I paid a recent visit to Lewisham, quite possibly London's grottiest borough, to see my friend Chris, who lectures once a week at the local college of further education. We met at a neighbouring pub, which was filled with the most heinous and terrifying press-gang of plug-ugly cut- throats and desperados I have ever seen outside an Oliver Stone movie. Chris seemed strangely unmoved by their looming presence. Didn't they bother him? "Hardly," he said. "They're students." Good heavens. Of what? "The most popular courses in the college. They're both packed out, two nights a week. Courses Number 1864 and 1865 in the brochure. The Installation and Maintenance of Burglar Alarms ..."

Start your day with The Independent, sign up for daily news emails
Have you tried new the Independent Digital Edition apps?
ebooks
ebooksAn introduction to the ground rules of British democracy
Latest stories from i100
Have you tried new the Independent Digital Edition apps?
SPONSORED FEATURES
Independent Dating
and  

By clicking 'Search' you
are agreeing to our
Terms of Use.

iJobs Job Widget
iJobs General

Recruitment Genius: Senior Environmental Adviser - Maternity Cover

£37040 - £43600 per annum: Recruitment Genius: The UK's export credit agency a...

Recruitment Genius: CBM & Lubrication Technician

£25000 - £27500 per annum: Recruitment Genius: This company provides a compreh...

Recruitment Genius: Care Worker - Residential Emergency Service

£16800 - £19500 per annum: Recruitment Genius: Would you like to join an organ...

Recruitment Genius: Senior Landscaper

£25000 - £28000 per annum: Recruitment Genius: In the last five years this com...

Day In a Page

The long walk west: they fled war in Syria, only to get held up in Hungary – now hundreds of refugees have set off on foot for Austria

They fled war in Syria...

...only to get stuck and sidetracked in Hungary
From The Prisoner to Mad Men, elaborate title sequences are one of the keys to a great TV series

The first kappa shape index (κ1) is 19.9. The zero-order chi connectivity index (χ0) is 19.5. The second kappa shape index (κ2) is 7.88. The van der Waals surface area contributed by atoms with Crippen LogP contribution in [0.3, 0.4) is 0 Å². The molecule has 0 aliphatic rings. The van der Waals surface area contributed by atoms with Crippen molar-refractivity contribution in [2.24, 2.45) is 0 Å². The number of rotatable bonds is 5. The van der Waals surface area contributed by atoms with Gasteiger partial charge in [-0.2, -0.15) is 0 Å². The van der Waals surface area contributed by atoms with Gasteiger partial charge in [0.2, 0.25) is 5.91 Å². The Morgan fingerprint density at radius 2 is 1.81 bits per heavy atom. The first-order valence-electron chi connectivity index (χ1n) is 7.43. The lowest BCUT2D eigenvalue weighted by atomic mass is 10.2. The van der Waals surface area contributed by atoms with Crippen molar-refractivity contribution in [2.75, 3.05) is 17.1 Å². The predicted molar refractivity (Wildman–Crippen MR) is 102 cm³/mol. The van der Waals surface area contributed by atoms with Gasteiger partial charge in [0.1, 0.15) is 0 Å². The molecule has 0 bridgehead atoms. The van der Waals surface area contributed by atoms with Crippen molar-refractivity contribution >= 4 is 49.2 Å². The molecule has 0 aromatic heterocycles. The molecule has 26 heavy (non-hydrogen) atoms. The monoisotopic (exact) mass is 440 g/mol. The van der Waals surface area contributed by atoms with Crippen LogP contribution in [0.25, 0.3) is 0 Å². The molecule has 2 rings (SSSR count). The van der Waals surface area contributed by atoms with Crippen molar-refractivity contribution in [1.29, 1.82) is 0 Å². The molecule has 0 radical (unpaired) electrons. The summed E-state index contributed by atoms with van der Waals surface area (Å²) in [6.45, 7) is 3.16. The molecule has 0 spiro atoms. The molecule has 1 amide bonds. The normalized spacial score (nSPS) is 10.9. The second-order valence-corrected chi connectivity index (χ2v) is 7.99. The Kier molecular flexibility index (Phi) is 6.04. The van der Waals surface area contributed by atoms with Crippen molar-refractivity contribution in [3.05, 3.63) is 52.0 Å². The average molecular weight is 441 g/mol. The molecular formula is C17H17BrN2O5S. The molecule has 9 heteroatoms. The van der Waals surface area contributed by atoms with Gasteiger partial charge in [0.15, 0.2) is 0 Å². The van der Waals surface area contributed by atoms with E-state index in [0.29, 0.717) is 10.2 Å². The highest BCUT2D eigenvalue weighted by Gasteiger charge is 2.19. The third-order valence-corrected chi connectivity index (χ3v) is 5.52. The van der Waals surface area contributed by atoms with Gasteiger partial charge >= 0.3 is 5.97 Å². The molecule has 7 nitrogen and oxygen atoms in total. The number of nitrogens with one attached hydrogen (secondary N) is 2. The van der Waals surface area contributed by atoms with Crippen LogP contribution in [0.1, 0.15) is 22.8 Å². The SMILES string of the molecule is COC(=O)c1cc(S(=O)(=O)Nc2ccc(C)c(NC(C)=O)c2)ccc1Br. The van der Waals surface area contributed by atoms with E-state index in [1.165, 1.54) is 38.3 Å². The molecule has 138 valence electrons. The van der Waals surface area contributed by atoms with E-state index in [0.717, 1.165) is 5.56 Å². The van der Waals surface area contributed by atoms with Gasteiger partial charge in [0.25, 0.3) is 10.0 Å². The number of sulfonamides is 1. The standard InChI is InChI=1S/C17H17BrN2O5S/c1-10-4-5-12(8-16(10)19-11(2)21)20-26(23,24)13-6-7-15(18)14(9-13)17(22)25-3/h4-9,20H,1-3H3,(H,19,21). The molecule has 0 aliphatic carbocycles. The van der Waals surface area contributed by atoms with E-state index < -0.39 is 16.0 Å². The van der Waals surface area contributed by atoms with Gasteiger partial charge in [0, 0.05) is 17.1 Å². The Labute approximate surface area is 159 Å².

Title sequences: From The Prisoner to Mad Men

Elaborate title sequences are one of the keys to a great TV series. But why does the art form have such a chequered history?
Giorgio Armani Beauty's fabric-inspired foundations: Get back to basics this autumn

Giorgio Armani Beauty's foundations

Sumptuous fabrics meet luscious cosmetics for this elegant look
From stowaways to Operation Stack: Life in a transcontinental lorry cab

Life from the inside of a trucker's cab

From stowaways to Operation Stack, it's a challenging time to be a trucker heading to and from the Continent
Kelis interview: The songwriter and sauce-maker on cooking for Pharrell and crying over potatoes

Kelis interview

The singer and sauce-maker on cooking for Pharrell
Refugee crisis: David Cameron lowered the flag for the dead king of Saudi Arabia - will he do the same honour for little Aylan Kurdi?

Cameron lowered the flag for the dead king of Saudi Arabia...

But will he do the same honour for little Aylan Kurdi, asks Robert Fisk
Our leaders lack courage in this refugee crisis. We are shamed by our European neighbours

Our leaders lack courage in this refugee crisis. We are shamed by our European neighbours

Humanity must be at the heart of politics, says Jeremy Corbyn
Joe Biden's 'tease tour': Could the US Vice-President be testing the water for a presidential run?

Joe Biden's 'tease tour'

Could the US Vice-President be testing the water for a presidential run?
Britain's 24-hour culture: With the 'leisured society' a distant dream we're working longer and less regular hours than ever

Britain's 24-hour culture

With the 'leisured society' a distant dream we're working longer and less regular hours than ever
Diplomacy board game: Treachery is the way to win - which makes it just like the real thing

The addictive nature of Diplomacy

Bullying, betrayal, aggression – it may be just a board game, but the family that plays Diplomacy may never look at each other in the same way again
Lady Chatterley's Lover: Racy underwear for fans of DH Lawrence's equally racy tome

Fashion: Ooh, Lady Chatterley!

Take inspiration from DH Lawrence's racy tome with equally racy underwear
8 best children's clocks

Tick-tock: 8 best children's clocks

Whether you’re teaching them to tell the time or putting the finishing touches to a nursery, there’s a ticker for that
Charlie Austin: Queens Park Rangers striker says ‘If the move is not right, I’m not going’

Charlie Austin: ‘If the move is not right, I’m not going’

After hitting 18 goals in the Premier League last season, the QPR striker was the great non-deal of transfer deadline day. But he says he'd preferred another shot at promotion
Isis profits from destruction of antiquities by selling relics to dealers - and then blowing up the buildings they come from to conceal the evidence of looting

How Isis profits from destruction of antiquities

Robert Fisk on the terrorist group's manipulation of the market to increase the price of artefacts
Labour leadership: Andy Burnham urges Jeremy Corbyn voters to think again in last-minute plea

'If we lose touch we’ll end up with two decades of the Tories'

In an exclusive interview, Andy Burnham urges Jeremy Corbyn voters to think again in last-minute plea